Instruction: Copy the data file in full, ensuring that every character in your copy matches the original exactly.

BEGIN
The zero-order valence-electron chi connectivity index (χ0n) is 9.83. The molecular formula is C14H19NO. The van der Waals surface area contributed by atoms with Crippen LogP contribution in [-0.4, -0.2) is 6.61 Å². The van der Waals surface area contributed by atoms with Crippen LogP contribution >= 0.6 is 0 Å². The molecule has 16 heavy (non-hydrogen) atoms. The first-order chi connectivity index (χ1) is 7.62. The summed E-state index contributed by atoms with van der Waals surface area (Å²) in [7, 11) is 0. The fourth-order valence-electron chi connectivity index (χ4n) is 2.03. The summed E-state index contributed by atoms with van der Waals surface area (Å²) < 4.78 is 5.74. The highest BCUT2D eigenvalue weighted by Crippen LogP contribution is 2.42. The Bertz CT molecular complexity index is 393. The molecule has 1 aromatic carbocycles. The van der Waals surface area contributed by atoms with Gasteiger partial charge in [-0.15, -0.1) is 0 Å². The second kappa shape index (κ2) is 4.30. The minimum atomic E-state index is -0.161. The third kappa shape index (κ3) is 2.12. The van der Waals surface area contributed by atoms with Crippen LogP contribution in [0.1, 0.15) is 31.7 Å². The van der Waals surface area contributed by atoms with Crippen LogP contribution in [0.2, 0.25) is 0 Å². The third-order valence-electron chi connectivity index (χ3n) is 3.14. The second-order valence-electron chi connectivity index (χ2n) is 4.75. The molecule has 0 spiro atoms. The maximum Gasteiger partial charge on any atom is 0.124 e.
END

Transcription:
The zero-order valence-electron chi connectivity index (χ0n) is 9.83. The molecular formula is C14H19NO. The van der Waals surface area contributed by atoms with Crippen LogP contribution in [-0.4, -0.2) is 6.61 Å². The van der Waals surface area contributed by atoms with Crippen LogP contribution >= 0.6 is 0 Å². The molecule has 16 heavy (non-hydrogen) atoms. The first-order chi connectivity index (χ1) is 7.62. The summed E-state index contributed by atoms with van der Waals surface area (Å²) in [7, 11) is 0. The fourth-order valence-electron chi connectivity index (χ4n) is 2.03. The summed E-state index contributed by atoms with van der Waals surface area (Å²) < 4.78 is 5.74. The highest BCUT2D eigenvalue weighted by Crippen LogP contribution is 2.42. The Bertz CT molecular complexity index is 393. The molecule has 1 aromatic carbocycles. The van der Waals surface area contributed by atoms with Gasteiger partial charge in [-0.15, -0.1) is 0 Å². The second kappa shape index (κ2) is 4.30. The minimum atomic E-state index is -0.161. The third kappa shape index (κ3) is 2.12. The van der Waals surface area contributed by atoms with Crippen LogP contribution in [0.1, 0.15) is 31.7 Å². The van der Waals surface area contributed by atoms with Crippen LogP contribution in [0.2, 0.25) is 0 Å². The third-order valence-electron chi connectivity index (χ3n) is 3.14. The second-order valence-electron chi connectivity index (χ2n) is 4.75. The molecule has 0 spiro atoms. The maximum Gasteiger partial charge on any atom is 0.124 e.